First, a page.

Climate change: the most powerful argument for shutting down criticism of taxation. It is certainly the basis for plenty of debate, and many arguments indeed, some incredibly legitimate and some not quite so legitimate. The main argument inspired by climate change however, as it manifests itself in the modern political atmosphere, is whether it is happening or not.
Well, if you have come to this article trying to snare yet another climate change denying right wing commentator, you need grab your venti chi latte and your gluten free vegan humus sandwich, get right back on your eco bike and go back to uni just in time for gender studies. Alas, I do not fall into that questionable, dubious category; in fact, I think its painfully obvious and incredibly well documented that our climate is changing, that hot days are getting hotter and cold days are getting colder. No, I don’t think it’s not happening. What I do think, however, is that its bullshit.
Its bullshit because the whole narrative is so twisted, self-righteous and warped: we are not trying to save the planet. That much MUST be clear; we are trying to save ourselves. The planet Earth was here long before we were, and it will be here long after we are. Making the planet uninhabitable to humans would actually probably be a blessing to mother Earth, akin to ridding her of a perpetual cancer. We are not trying to save the planet when we recycle our jam jars or switch to a hybrid, we are trying to save ourselves.
Which speaks to the second reason that climate change is bullshit: resolutions. UN resolutions, EU resolutions, NATO resolutions, WHO resolutions. It seems like every multi- national organisation on the planet has a solution to climate change, an urgent measure that might just save us all, and what do they all have in common? They constrict and punish the west. It is always western nations that become bound by these ridiculous measures of narcissistic policy; more specifically, it is the citizens of the west who fall victim to the “global” push for green living.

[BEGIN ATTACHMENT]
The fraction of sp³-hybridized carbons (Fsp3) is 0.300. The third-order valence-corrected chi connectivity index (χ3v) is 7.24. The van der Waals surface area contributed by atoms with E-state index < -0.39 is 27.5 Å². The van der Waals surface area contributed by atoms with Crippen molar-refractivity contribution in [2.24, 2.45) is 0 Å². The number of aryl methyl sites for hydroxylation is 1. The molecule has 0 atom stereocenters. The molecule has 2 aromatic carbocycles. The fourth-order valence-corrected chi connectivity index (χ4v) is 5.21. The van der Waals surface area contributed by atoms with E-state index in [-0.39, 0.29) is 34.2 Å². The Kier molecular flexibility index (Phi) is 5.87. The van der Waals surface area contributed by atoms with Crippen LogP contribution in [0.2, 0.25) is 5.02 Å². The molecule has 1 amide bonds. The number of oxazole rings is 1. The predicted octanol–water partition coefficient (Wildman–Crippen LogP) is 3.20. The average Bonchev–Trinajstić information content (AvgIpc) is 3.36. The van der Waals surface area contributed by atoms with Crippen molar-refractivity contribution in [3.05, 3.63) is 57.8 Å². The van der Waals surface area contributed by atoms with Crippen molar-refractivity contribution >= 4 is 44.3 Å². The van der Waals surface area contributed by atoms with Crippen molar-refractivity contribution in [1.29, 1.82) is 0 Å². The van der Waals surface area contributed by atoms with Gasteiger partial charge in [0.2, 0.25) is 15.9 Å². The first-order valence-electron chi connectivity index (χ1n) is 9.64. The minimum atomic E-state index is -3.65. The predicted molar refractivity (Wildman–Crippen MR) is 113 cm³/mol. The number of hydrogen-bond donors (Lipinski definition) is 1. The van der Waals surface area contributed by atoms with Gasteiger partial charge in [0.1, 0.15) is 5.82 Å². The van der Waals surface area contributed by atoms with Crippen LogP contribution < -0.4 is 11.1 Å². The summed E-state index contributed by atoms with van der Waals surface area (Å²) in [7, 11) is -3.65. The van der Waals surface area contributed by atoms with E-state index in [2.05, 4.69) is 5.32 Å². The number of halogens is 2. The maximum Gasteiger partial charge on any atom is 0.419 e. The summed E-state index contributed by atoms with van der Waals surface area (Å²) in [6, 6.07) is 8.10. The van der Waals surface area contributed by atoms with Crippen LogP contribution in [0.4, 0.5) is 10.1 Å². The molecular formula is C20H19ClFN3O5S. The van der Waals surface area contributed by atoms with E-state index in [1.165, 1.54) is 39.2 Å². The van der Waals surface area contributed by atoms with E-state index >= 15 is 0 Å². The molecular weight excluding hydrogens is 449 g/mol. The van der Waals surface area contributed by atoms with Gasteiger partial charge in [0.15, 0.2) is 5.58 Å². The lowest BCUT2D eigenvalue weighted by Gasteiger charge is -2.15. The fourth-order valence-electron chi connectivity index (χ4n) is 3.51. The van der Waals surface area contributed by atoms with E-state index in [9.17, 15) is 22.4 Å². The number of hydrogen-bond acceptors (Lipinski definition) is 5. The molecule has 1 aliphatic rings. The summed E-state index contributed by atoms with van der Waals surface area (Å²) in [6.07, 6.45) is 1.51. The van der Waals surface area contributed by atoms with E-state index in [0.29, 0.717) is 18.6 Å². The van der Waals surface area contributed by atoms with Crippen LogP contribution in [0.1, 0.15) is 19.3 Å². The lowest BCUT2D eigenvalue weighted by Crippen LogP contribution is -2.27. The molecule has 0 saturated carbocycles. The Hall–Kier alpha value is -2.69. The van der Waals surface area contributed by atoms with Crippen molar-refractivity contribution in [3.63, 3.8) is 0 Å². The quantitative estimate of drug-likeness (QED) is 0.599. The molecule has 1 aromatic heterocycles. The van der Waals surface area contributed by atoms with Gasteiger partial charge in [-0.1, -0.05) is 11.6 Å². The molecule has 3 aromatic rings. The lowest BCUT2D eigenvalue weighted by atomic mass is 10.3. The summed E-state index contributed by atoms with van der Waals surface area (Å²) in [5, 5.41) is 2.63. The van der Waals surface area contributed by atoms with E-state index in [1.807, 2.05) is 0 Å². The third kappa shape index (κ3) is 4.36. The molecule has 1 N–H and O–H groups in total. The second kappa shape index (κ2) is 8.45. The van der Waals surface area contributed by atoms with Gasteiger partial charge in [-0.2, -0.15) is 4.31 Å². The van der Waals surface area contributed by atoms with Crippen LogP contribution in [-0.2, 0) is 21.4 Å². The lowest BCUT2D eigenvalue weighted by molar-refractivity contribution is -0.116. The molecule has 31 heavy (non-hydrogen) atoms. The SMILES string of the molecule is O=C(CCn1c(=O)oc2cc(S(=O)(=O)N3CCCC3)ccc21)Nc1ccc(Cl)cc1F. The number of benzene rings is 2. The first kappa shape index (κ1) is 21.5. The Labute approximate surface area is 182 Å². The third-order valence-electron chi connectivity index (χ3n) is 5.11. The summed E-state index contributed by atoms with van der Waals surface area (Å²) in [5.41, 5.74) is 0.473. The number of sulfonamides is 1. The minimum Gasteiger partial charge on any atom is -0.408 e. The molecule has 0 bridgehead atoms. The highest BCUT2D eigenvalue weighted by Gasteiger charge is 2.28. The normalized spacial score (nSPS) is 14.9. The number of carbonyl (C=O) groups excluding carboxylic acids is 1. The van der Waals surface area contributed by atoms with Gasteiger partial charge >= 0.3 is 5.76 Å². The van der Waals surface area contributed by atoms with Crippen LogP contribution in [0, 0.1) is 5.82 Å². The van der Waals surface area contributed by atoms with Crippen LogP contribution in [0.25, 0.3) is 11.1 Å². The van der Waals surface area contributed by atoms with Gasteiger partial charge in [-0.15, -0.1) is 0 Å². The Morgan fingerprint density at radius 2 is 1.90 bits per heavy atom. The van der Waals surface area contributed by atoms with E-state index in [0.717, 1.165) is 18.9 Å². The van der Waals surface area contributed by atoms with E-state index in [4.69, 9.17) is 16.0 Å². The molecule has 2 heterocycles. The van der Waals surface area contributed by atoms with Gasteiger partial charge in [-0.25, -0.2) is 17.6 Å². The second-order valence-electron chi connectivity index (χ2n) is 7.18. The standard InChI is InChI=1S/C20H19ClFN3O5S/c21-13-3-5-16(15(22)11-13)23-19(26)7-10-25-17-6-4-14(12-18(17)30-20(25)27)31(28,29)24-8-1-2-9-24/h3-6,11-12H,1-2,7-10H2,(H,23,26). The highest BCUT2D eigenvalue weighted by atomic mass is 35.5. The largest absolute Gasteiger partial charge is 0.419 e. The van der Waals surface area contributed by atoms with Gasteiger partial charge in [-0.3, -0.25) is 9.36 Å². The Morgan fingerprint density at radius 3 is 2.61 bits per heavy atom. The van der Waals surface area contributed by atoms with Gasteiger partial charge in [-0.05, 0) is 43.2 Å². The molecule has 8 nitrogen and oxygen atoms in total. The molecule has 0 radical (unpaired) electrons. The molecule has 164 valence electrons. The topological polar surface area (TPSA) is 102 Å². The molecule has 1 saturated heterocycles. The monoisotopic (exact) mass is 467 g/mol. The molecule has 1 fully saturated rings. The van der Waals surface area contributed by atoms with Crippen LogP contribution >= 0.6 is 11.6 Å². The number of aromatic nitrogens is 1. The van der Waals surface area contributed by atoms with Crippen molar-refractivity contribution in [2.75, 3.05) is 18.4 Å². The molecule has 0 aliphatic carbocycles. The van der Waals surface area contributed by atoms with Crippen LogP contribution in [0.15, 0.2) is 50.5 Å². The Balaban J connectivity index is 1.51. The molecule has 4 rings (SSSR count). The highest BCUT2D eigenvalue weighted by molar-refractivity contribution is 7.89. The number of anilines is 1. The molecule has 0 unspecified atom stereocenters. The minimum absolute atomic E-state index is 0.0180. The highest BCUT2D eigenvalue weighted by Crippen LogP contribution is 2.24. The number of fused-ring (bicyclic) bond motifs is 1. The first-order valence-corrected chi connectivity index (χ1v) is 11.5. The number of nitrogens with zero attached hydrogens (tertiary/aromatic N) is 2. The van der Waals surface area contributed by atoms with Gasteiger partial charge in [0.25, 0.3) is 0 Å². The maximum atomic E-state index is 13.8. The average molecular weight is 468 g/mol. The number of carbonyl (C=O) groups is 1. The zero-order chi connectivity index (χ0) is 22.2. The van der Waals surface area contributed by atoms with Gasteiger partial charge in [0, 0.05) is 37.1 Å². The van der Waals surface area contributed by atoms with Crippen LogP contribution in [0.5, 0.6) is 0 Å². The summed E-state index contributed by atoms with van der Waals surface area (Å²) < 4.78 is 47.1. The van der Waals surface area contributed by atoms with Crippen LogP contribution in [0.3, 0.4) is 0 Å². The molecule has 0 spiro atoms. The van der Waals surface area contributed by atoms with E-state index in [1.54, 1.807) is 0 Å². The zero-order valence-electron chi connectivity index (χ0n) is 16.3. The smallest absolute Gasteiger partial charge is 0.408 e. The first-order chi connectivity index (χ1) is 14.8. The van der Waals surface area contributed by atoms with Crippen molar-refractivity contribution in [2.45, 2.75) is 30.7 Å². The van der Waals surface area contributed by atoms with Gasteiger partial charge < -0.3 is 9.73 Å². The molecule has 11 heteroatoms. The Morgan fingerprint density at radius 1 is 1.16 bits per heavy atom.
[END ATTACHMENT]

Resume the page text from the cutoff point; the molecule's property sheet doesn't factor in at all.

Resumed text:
We get taxed massively on fuel, we get taxed on our cars, we get limited in business, we get taxed on sugar, plastic, palm oil, paper. We as a country get fined for not meeting certain parameters, get chastised for failing to meet questionable and sometimes unrealistic international goals and have to answer to these aforementioned lords of all the world with everything we do.
The despicability of it all lies in the fact that whilst we do this, emerging industrial nations, for example China, not only sees its carbon output consistently rise, but also commits to build hundreds of coal fired power stations over the next couple of years. Sure, there has been arbitrary rhetoric coming out of China committing to reducing pollution, but realistically in an industrialised nation with a population of over a billion, it will be negligible. Moreover, natural disasters such as volcanoes can add up to the same emissions as a small European economy in a single eruption. Who is going to fine a volcano? NATO? The UN? Fat chance. The bill falls solely on rich nations- specifically, the citizens of rich nations. We have to make concession after concession after concession, our lives are made persistently harder to the detriment of ourselves at the whip hand of our own and global governments.